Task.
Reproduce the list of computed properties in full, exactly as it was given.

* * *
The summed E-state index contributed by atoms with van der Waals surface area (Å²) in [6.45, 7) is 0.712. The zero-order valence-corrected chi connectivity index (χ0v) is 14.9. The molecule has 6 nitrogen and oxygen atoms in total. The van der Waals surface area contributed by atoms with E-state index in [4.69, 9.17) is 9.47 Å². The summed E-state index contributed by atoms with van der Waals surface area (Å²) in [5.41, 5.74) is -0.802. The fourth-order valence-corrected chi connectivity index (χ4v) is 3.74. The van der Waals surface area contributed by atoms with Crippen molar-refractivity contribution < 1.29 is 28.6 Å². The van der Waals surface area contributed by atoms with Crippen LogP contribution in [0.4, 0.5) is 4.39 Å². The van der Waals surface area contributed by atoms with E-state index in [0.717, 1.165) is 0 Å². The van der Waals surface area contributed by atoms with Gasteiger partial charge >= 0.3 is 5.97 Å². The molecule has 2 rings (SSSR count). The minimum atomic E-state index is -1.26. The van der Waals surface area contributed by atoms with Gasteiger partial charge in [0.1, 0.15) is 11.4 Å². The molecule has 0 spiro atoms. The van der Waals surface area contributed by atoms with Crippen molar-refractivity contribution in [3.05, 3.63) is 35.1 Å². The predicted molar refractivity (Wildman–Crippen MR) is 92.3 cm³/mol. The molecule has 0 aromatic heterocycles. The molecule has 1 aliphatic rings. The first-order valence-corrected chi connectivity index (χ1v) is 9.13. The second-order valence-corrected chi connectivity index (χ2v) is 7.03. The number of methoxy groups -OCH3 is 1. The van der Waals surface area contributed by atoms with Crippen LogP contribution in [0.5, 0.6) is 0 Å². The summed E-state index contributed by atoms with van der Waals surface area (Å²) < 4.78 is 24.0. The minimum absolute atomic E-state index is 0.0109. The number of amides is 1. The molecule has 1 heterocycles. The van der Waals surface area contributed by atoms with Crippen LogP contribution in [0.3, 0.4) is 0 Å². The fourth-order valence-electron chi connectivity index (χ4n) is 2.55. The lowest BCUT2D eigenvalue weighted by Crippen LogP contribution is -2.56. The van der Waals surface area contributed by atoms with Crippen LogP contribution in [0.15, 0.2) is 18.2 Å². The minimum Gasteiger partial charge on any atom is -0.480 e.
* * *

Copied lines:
The summed E-state index contributed by atoms with van der Waals surface area (Å²) in [6.45, 7) is 0.712. The zero-order valence-corrected chi connectivity index (χ0v) is 14.9. The molecule has 6 nitrogen and oxygen atoms in total. The van der Waals surface area contributed by atoms with E-state index in [4.69, 9.17) is 9.47 Å². The summed E-state index contributed by atoms with van der Waals surface area (Å²) in [5.41, 5.74) is -0.802. The fourth-order valence-corrected chi connectivity index (χ4v) is 3.74. The van der Waals surface area contributed by atoms with Crippen molar-refractivity contribution < 1.29 is 28.6 Å². The van der Waals surface area contributed by atoms with Crippen LogP contribution in [0.4, 0.5) is 4.39 Å². The van der Waals surface area contributed by atoms with E-state index in [0.717, 1.165) is 0 Å². The van der Waals surface area contributed by atoms with Gasteiger partial charge >= 0.3 is 5.97 Å². The molecule has 2 rings (SSSR count). The minimum atomic E-state index is -1.26. The van der Waals surface area contributed by atoms with Gasteiger partial charge in [0.1, 0.15) is 11.4 Å². The molecule has 0 spiro atoms. The van der Waals surface area contributed by atoms with Crippen molar-refractivity contribution in [3.05, 3.63) is 35.1 Å². The predicted molar refractivity (Wildman–Crippen MR) is 92.3 cm³/mol. The molecule has 0 aromatic heterocycles. The molecule has 1 aliphatic rings. The first-order valence-corrected chi connectivity index (χ1v) is 9.13. The second-order valence-corrected chi connectivity index (χ2v) is 7.03. The number of methoxy groups -OCH3 is 1. The van der Waals surface area contributed by atoms with Crippen LogP contribution in [0.5, 0.6) is 0 Å². The summed E-state index contributed by atoms with van der Waals surface area (Å²) < 4.78 is 24.0. The minimum absolute atomic E-state index is 0.0109. The number of amides is 1. The molecule has 1 heterocycles. The van der Waals surface area contributed by atoms with Crippen LogP contribution in [0.3, 0.4) is 0 Å². The fourth-order valence-electron chi connectivity index (χ4n) is 2.55. The lowest BCUT2D eigenvalue weighted by Crippen LogP contribution is -2.56. The van der Waals surface area contributed by atoms with Crippen LogP contribution in [0.15, 0.2) is 18.2 Å². The minimum Gasteiger partial charge on any atom is -0.480 e.